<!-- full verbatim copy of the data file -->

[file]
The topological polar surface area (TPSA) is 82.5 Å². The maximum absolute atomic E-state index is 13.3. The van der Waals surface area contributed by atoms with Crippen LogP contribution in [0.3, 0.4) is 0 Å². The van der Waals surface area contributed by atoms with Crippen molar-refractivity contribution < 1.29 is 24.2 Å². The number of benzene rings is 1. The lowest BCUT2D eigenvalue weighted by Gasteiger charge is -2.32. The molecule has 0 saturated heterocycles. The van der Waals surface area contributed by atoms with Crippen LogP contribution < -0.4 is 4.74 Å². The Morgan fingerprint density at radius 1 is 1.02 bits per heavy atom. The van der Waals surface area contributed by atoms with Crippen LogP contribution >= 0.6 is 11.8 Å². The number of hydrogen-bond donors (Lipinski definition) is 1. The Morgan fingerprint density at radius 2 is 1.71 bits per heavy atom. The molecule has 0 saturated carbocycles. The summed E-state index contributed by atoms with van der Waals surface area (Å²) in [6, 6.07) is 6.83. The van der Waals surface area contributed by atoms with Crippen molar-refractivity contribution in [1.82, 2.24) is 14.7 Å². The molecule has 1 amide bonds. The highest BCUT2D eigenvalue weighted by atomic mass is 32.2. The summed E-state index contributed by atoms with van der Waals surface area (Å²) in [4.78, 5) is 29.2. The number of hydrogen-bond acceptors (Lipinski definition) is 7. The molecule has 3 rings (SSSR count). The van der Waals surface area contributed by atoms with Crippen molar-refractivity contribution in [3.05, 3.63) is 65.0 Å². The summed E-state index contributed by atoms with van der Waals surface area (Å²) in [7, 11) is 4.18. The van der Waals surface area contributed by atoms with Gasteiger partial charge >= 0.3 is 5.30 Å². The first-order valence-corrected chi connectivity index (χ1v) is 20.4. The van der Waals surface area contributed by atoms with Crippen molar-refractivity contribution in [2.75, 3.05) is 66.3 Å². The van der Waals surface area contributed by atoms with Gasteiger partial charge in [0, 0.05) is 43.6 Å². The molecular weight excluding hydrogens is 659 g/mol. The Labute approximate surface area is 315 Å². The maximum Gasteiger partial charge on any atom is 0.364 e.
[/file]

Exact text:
The topological polar surface area (TPSA) is 82.5 Å². The maximum absolute atomic E-state index is 13.3. The van der Waals surface area contributed by atoms with Crippen LogP contribution in [0.3, 0.4) is 0 Å². The van der Waals surface area contributed by atoms with Crippen molar-refractivity contribution < 1.29 is 24.2 Å². The number of benzene rings is 1. The lowest BCUT2D eigenvalue weighted by Gasteiger charge is -2.32. The molecule has 0 saturated heterocycles. The van der Waals surface area contributed by atoms with Crippen LogP contribution < -0.4 is 4.74 Å². The Morgan fingerprint density at radius 1 is 1.02 bits per heavy atom. The van der Waals surface area contributed by atoms with Crippen LogP contribution >= 0.6 is 11.8 Å². The number of hydrogen-bond donors (Lipinski definition) is 1. The Morgan fingerprint density at radius 2 is 1.71 bits per heavy atom. The molecule has 0 saturated carbocycles. The summed E-state index contributed by atoms with van der Waals surface area (Å²) in [6, 6.07) is 6.83. The van der Waals surface area contributed by atoms with Crippen molar-refractivity contribution in [1.82, 2.24) is 14.7 Å². The molecule has 1 amide bonds. The highest BCUT2D eigenvalue weighted by atomic mass is 32.2. The summed E-state index contributed by atoms with van der Waals surface area (Å²) in [4.78, 5) is 29.2. The number of hydrogen-bond acceptors (Lipinski definition) is 7. The molecule has 3 rings (SSSR count). The van der Waals surface area contributed by atoms with Crippen molar-refractivity contribution in [3.05, 3.63) is 65.0 Å². The summed E-state index contributed by atoms with van der Waals surface area (Å²) in [7, 11) is 4.18. The van der Waals surface area contributed by atoms with Gasteiger partial charge >= 0.3 is 5.30 Å². The first-order valence-corrected chi connectivity index (χ1v) is 20.4. The van der Waals surface area contributed by atoms with Crippen molar-refractivity contribution in [2.75, 3.05) is 66.3 Å². The van der Waals surface area contributed by atoms with Gasteiger partial charge in [0, 0.05) is 43.6 Å². The molecular weight excluding hydrogens is 659 g/mol. The Labute approximate surface area is 315 Å². The maximum Gasteiger partial charge on any atom is 0.364 e.